By Brooke Schultz
What could lead a teenage boy to blind six horses? This is what Martin Dysart, a respected child psychiatrist, tries to discover in Charlotte Cugnini’s Senior Directing Thesis “Equus.”
“Equus” follows Dysart as he tries to understand his new patient, Alan Strang, who is sent to Dysart’s care after his intense obsession with horses.
The play balanced a psychological puzzle, great seriousness, and a hint of humor in the two-hour and 40 minute run time.
Cugnini said she randomly picked up a copy at the Book Plate three summers ago because she enjoyed reading plays.
“There was something about the narrative and language that drew me in and still does to this day,” Cugnini said. “I connected with Dysart in a way that I’ve never connected with any other character before. I think that’s why I ended up choosing this play. I had some connection to this character that was unique.”
Cugnini is double majoring in theatre and psychology, she had a deep interest in the show. Cugnini has also been involved in a multitude of other productions and positions throughout her time at Washington College.
She acted in “Rancho Mirage,” was assistant stage manager for “Almost Blue,” lighting designer for “Mr. Marmalade” and “Bachelorette,” and costume designer for “Arcadia.”
“Directing is very, very different from these positions but requires some knowledge of how they work,” she said. “They’ve all been helpful in directing and the culminating experience of my Senior Capstone Experience.”
So it would not taint her view of the play, Cugnini had never seen “Equus” performed before. She said the professors want the directors to come up with original ideas for presenting it.
The story is told through a combined timeline of past and present, creating a layered and dimensional storyline. Part of the scene took place within Dysart’s office, trying to prompt Strang to speak with him, while incorporating a scene from the past into the conversation. The balance between the timelines was very delicate, and it moved along without any discrepancies.
Freshman Logan Toney said, “In the beginning, it was a little confusing, but then I got used to it, and it got easier to understand. I thought it was a very good way to explain things and link everything back together.” Overall, Toney said the performance was incredible.
Dysart was performed by senior Andrew Beardmore, who breathed a theatric life into the character. Beardmore has been active in the theater scene, having directed, produced, and acted in Shakespeare’s “A Midsummer Night’s Dream” and playing “Cop” in “Middletown,” a thesis production last year by Rachel Diliplane, Class of 2015.
“Equus is the most demanding play I’ve ever tried. It’s not just the amount of lines, and the character depends upon the transformation. If I can’t portray where Dysart begins and ends, I’ll be doing the whole audience a disservice.”
Beardmore’s first impression of Dysart was quite different from his performance. At first, Beardmore understood Dysart to be shallow and jealous: a hurt old man who settled for a life he hates.
As Beardmore thought more of the character, he found how Dysart “quietly worships.” He said, “His passion for the ancient gods and Greece could just be some cursory fascination, but to me, Dysart is this hollow man made of straw. In Alan, he finds the spark that sets his whole world quickly burning up inside of himself. Despite all that inner turmoil, he is expected to just bear it and save this boy. Insanity.”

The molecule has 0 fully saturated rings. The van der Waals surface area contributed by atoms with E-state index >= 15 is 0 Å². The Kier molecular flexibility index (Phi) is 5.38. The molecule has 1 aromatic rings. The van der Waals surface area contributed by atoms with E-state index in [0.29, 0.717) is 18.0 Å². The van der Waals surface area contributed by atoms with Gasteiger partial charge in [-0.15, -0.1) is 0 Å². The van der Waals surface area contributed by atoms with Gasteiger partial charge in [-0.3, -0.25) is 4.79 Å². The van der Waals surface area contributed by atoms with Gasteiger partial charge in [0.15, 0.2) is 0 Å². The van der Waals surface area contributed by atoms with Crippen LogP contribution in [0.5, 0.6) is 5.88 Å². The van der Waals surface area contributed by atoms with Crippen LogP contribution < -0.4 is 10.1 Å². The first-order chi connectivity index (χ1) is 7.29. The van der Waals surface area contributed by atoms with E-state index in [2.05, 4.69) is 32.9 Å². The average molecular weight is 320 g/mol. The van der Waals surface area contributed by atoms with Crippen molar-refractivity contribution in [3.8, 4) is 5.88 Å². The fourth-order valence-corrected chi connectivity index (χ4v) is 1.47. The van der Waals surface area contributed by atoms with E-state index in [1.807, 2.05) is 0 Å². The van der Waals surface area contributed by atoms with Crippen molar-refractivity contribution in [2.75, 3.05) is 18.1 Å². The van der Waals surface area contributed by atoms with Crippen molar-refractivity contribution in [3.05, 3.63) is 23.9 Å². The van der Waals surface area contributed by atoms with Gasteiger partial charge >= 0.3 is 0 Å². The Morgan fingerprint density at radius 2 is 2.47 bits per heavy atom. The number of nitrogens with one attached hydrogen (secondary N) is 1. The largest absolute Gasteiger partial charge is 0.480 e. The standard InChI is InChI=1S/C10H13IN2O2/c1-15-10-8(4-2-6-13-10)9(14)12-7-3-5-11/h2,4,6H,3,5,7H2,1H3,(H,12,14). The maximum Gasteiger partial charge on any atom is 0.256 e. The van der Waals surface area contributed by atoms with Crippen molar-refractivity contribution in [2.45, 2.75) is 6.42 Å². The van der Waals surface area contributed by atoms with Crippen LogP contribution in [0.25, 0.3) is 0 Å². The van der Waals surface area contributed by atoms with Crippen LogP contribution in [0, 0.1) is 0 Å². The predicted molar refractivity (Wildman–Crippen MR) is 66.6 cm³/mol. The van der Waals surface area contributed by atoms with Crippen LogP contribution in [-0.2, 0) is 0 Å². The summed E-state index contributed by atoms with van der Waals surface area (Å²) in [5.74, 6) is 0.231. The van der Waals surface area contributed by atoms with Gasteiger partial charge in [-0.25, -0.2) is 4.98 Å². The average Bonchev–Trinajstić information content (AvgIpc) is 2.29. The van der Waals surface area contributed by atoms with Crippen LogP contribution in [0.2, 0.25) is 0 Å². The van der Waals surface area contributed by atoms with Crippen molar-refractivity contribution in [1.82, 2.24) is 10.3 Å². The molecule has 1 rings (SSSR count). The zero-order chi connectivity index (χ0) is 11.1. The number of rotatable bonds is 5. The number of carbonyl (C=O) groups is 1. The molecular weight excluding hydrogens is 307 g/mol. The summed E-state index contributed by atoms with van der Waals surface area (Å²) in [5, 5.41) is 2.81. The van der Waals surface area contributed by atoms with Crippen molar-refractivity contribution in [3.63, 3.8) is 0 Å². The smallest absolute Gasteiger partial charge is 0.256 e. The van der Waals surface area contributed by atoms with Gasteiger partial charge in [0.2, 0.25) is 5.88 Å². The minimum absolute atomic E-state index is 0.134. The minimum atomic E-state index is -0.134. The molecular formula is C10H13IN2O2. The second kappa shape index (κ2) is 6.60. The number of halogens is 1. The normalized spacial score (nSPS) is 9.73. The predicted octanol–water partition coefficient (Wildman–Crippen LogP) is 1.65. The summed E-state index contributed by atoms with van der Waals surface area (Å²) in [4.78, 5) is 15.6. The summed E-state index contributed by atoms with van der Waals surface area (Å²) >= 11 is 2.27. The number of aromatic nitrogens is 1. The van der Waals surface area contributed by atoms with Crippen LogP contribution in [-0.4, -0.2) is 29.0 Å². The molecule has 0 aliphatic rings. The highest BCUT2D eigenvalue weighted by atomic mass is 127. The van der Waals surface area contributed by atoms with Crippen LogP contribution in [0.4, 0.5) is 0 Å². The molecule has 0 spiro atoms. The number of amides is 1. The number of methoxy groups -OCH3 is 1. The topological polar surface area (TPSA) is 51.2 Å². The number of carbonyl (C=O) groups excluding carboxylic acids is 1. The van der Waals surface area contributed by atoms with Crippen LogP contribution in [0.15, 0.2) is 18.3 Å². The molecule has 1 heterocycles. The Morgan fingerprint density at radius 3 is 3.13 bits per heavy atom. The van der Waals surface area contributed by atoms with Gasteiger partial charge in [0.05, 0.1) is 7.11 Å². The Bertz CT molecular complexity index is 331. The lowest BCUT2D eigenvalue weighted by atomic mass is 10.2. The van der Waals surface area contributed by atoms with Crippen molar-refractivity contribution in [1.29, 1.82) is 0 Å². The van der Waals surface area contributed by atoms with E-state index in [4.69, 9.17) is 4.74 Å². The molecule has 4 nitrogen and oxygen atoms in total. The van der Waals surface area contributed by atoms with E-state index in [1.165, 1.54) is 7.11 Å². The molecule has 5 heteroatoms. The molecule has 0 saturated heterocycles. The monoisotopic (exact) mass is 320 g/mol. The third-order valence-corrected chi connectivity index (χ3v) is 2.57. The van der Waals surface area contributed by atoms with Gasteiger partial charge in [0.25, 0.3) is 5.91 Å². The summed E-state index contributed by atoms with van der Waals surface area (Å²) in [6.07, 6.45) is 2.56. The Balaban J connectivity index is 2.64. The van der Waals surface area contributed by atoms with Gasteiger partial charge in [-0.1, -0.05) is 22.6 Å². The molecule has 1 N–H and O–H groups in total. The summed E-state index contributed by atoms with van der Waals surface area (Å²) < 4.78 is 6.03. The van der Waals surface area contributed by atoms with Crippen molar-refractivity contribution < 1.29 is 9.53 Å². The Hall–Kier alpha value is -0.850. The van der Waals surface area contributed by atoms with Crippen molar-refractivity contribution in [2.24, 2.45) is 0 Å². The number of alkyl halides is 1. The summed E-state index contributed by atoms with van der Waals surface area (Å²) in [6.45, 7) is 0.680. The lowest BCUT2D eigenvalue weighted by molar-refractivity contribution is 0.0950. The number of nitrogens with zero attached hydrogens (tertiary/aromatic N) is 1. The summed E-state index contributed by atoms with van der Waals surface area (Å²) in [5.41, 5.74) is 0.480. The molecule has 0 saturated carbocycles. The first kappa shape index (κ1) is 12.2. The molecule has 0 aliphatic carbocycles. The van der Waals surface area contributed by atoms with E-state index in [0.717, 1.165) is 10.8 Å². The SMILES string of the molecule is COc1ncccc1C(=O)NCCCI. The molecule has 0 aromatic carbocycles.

Beardmore showed this slow dissent into turmoil by first appearing well-dressed and put together, before slowly becoming disheveled, tossing aside his jacket, rolling up his sleeves, and messing up his hair. The audience is clearly able to see the struggle Dysart is dealing with as he deals with Strang.
Freshman Jack Nevins attended the performance and took note of all the “little idiosyncrasies” that were weaved throughout the production.
Nevins went to a performing arts high school, so he appreciated the small nuances such as the use of the choreography for the horses and especially Dysart’s unraveling.
“I loved the part when the therapist starts breaking down and rolling up his sleeves, because then you get to see he took off his suit, which represents his sanity, and then he slowly becomes more and more messy… while he’s speaking about his own life becoming more messed up,” he said.
Senior Nick Anstett played Strang, who performed his character as peculiar and deviant. His motions across the stage were sloth-like: slow and deliberate. Anstett didn’t miss a beat for his lines, his character bordering between vulnerable and emotionally untouchable.
The supporting cast – senior Ashley Warfield as Dora Strang/Horse, senior Nick Coviello as Frank Strang/Horse, sophomore Rosie Alger as Hesther Salomon/Horse, freshman Iz Clemens as Jill Mason/Nurse/Horse, freshman Conor Maloney as Harry Dalton/Horse, and sophomore Simon Belcher as Horseman/Nugget – sat on stage during the performance, getting up when memories of the two lead characters drew them in. They created a backbone for performance and helped transform the brown, sparsely decorated stage.
Sophomore Kirsten Moore described the performance as “intense.” She said, “You’re excited to know more. You’re excited to figure everything out. It’s just one big question. I think they did a really great job conveying everything.”
“Equus” was tinged with philosophy, grit, and humor, creating a strong production.